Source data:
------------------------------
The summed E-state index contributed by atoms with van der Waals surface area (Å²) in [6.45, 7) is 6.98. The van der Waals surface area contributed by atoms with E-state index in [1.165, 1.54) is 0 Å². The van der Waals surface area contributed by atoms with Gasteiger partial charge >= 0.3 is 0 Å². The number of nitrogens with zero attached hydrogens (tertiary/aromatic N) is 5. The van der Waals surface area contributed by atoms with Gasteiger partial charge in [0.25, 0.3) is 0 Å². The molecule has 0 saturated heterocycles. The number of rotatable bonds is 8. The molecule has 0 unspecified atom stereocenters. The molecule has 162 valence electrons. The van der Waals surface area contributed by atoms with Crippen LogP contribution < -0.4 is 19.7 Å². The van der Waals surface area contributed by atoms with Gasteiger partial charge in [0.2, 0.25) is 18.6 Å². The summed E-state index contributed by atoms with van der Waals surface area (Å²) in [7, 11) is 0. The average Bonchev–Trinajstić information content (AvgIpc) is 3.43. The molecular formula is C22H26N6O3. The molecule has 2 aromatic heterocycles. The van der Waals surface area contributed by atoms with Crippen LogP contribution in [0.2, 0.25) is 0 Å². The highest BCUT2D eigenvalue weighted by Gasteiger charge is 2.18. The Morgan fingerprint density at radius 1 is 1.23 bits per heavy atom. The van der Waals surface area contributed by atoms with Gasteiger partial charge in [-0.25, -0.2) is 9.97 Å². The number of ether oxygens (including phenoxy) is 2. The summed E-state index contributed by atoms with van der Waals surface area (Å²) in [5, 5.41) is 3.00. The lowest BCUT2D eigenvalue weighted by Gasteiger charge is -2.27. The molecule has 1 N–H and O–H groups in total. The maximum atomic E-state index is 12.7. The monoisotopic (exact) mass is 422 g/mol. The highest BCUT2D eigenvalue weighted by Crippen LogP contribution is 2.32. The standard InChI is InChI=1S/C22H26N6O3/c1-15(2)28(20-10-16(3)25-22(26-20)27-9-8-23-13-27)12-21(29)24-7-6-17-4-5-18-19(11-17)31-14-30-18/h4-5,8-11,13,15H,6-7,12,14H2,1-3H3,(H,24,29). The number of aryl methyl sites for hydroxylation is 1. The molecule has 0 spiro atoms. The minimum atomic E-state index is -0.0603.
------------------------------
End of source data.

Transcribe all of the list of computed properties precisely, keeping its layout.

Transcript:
The summed E-state index contributed by atoms with van der Waals surface area (Å²) in [6.45, 7) is 6.98. The van der Waals surface area contributed by atoms with E-state index in [1.165, 1.54) is 0 Å². The van der Waals surface area contributed by atoms with Gasteiger partial charge >= 0.3 is 0 Å². The number of nitrogens with zero attached hydrogens (tertiary/aromatic N) is 5. The van der Waals surface area contributed by atoms with Gasteiger partial charge in [0.25, 0.3) is 0 Å². The molecule has 0 saturated heterocycles. The number of rotatable bonds is 8. The molecule has 0 unspecified atom stereocenters. The molecule has 162 valence electrons. The van der Waals surface area contributed by atoms with Crippen LogP contribution < -0.4 is 19.7 Å². The van der Waals surface area contributed by atoms with Gasteiger partial charge in [0.2, 0.25) is 18.6 Å². The summed E-state index contributed by atoms with van der Waals surface area (Å²) in [7, 11) is 0. The average Bonchev–Trinajstić information content (AvgIpc) is 3.43. The molecular formula is C22H26N6O3. The molecule has 2 aromatic heterocycles. The van der Waals surface area contributed by atoms with Crippen LogP contribution in [0.2, 0.25) is 0 Å². The highest BCUT2D eigenvalue weighted by Gasteiger charge is 2.18. The Morgan fingerprint density at radius 1 is 1.23 bits per heavy atom. The van der Waals surface area contributed by atoms with Gasteiger partial charge in [-0.25, -0.2) is 9.97 Å². The number of ether oxygens (including phenoxy) is 2. The summed E-state index contributed by atoms with van der Waals surface area (Å²) in [5, 5.41) is 3.00. The lowest BCUT2D eigenvalue weighted by Gasteiger charge is -2.27. The molecule has 1 N–H and O–H groups in total. The maximum atomic E-state index is 12.7. The monoisotopic (exact) mass is 422 g/mol. The highest BCUT2D eigenvalue weighted by Crippen LogP contribution is 2.32. The standard InChI is InChI=1S/C22H26N6O3/c1-15(2)28(20-10-16(3)25-22(26-20)27-9-8-23-13-27)12-21(29)24-7-6-17-4-5-18-19(11-17)31-14-30-18/h4-5,8-11,13,15H,6-7,12,14H2,1-3H3,(H,24,29). The number of aryl methyl sites for hydroxylation is 1. The molecule has 0 spiro atoms. The minimum atomic E-state index is -0.0603.